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Federal Sentencing - Relevant Conduct

What information can a federal judge consider at sentencing?

And what standard of proof applies?

The law says that the court can consider a wide range of information and courts have held that it need only be proven by a preponderance of the evidence.  In addition the sentencing guidelines have introduced a concept called relevant conduct.  Relevant conduct is broader than the conduct that supports the offense of conviction.  It includes everything that the defendant did "during the commission of the offense of conviction, in preparaton for the offense, or in the course of attemptiong to avoid detection or responsibility for that offense."  It also includes "all reasonably foreseeable acts and omissions of others in furtherance of ... jointly undertaken criminal activity." USSG Section 1B1.3.

In practice, a defendant acquitted a trial of drug conspiracy charges but convicted of distributing drugs, can still be sentenced to a longer sntence based on what took place in the conspiracy if the trial court concludes by a preponderance of the evidence that the defendant was part of the conspiracy.  United States v. Kevin St. Hill, No. 13-2097, (1st Cir. October 1, 2014).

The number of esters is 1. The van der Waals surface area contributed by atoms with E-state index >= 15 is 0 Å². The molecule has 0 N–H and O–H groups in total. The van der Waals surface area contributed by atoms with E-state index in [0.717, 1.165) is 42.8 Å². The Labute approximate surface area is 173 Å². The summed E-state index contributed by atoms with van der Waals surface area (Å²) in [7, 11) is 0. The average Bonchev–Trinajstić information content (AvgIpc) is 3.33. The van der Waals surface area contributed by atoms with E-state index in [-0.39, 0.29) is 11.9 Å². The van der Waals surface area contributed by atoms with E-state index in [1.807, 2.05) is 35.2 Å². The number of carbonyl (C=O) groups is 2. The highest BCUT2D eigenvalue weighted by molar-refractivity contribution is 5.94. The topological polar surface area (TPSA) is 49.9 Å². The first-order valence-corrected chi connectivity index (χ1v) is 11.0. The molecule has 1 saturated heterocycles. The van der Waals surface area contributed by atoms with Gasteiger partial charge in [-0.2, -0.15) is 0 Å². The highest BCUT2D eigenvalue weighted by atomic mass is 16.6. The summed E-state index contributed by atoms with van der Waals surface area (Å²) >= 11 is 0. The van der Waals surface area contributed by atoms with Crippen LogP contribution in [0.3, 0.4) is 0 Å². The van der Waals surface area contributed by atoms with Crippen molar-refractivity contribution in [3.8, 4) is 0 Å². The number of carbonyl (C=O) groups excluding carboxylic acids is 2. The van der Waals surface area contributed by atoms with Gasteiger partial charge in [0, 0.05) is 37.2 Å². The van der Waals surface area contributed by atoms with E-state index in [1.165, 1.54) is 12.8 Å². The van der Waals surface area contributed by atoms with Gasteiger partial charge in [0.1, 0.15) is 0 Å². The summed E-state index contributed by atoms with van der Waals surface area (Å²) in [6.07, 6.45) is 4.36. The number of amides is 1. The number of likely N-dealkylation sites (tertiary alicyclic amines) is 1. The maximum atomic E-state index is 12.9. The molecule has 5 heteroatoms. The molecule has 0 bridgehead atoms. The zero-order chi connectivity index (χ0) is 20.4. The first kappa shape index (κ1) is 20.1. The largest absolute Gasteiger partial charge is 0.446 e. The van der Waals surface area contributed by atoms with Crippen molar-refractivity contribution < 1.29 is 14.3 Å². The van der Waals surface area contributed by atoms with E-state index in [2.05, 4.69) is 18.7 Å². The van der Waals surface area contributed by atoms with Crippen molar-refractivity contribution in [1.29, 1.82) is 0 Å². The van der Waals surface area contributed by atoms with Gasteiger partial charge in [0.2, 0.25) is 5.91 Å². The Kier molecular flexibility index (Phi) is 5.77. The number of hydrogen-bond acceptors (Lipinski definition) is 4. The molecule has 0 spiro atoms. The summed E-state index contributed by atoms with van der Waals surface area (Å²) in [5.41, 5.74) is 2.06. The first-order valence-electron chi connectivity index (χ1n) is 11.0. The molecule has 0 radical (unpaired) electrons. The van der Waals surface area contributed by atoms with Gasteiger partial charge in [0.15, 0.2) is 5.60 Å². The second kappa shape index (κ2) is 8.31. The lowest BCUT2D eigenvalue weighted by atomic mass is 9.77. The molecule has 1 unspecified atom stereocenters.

But this approach conflicts with several Supreme Court cases that say that facts that increase the penalty for a crime must be proven to a jury beyond a reasonable doubt.  To do otherwise violates the Sixth Amendment's right to jury trial and the Fifth Amendment's right to due process of law.  But thus far the Supreme Court has shied away from saying so.  See Jones v. United States, No. 13-10026, 574 US       (October 14, 2014) Scalia, J., dissenting.

Until the Supreme Court rules, the best you can do as a defendant is to object, and to ask the court to only use jury-found facts to increase a sentence.

 

 

 

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